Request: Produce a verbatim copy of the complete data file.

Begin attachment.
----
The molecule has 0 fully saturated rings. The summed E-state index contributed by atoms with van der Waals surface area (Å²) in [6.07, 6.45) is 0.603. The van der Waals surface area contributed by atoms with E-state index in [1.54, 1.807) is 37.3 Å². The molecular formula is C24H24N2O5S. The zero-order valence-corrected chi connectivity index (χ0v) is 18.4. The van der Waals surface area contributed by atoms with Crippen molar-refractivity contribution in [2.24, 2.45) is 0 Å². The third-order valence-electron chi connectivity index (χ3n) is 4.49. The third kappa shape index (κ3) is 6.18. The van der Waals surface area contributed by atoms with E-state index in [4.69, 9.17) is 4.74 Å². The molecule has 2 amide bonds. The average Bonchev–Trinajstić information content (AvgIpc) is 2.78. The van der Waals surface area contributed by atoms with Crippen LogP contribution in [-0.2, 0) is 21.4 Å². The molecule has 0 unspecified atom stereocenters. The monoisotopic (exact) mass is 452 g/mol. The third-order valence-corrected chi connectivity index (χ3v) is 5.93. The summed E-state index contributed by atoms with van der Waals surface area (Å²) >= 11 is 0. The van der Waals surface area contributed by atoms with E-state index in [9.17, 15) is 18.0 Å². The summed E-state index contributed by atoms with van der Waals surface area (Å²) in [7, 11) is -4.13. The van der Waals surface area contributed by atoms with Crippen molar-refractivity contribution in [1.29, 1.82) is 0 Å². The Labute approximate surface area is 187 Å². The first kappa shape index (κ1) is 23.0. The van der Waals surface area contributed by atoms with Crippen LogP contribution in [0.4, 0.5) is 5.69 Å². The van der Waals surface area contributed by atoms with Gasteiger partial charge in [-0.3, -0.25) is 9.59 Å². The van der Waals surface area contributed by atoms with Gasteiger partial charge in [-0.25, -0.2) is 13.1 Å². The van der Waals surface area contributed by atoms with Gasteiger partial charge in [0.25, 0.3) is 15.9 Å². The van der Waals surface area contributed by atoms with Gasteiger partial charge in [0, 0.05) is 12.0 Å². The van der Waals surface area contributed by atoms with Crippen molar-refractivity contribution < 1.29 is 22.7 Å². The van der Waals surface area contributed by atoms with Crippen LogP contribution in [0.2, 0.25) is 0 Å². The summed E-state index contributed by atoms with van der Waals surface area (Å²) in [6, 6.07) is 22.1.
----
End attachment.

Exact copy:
The molecule has 0 fully saturated rings. The summed E-state index contributed by atoms with van der Waals surface area (Å²) in [6.07, 6.45) is 0.603. The van der Waals surface area contributed by atoms with E-state index in [1.54, 1.807) is 37.3 Å². The molecular formula is C24H24N2O5S. The zero-order valence-corrected chi connectivity index (χ0v) is 18.4. The van der Waals surface area contributed by atoms with Crippen molar-refractivity contribution in [2.24, 2.45) is 0 Å². The third-order valence-electron chi connectivity index (χ3n) is 4.49. The third kappa shape index (κ3) is 6.18. The van der Waals surface area contributed by atoms with E-state index in [4.69, 9.17) is 4.74 Å². The molecule has 2 amide bonds. The average Bonchev–Trinajstić information content (AvgIpc) is 2.78. The van der Waals surface area contributed by atoms with Crippen LogP contribution in [-0.2, 0) is 21.4 Å². The molecule has 0 unspecified atom stereocenters. The monoisotopic (exact) mass is 452 g/mol. The third-order valence-corrected chi connectivity index (χ3v) is 5.93. The summed E-state index contributed by atoms with van der Waals surface area (Å²) >= 11 is 0. The van der Waals surface area contributed by atoms with E-state index in [9.17, 15) is 18.0 Å². The summed E-state index contributed by atoms with van der Waals surface area (Å²) in [7, 11) is -4.13. The van der Waals surface area contributed by atoms with Crippen molar-refractivity contribution in [1.29, 1.82) is 0 Å². The Labute approximate surface area is 187 Å². The first kappa shape index (κ1) is 23.0. The van der Waals surface area contributed by atoms with Crippen LogP contribution in [0.4, 0.5) is 5.69 Å². The van der Waals surface area contributed by atoms with Gasteiger partial charge in [-0.3, -0.25) is 9.59 Å². The van der Waals surface area contributed by atoms with Gasteiger partial charge in [-0.25, -0.2) is 13.1 Å². The van der Waals surface area contributed by atoms with Gasteiger partial charge in [0.25, 0.3) is 15.9 Å². The van der Waals surface area contributed by atoms with Gasteiger partial charge in [0, 0.05) is 12.0 Å². The van der Waals surface area contributed by atoms with Crippen molar-refractivity contribution < 1.29 is 22.7 Å². The van der Waals surface area contributed by atoms with Crippen LogP contribution in [0.2, 0.25) is 0 Å². The summed E-state index contributed by atoms with van der Waals surface area (Å²) in [6, 6.07) is 22.1.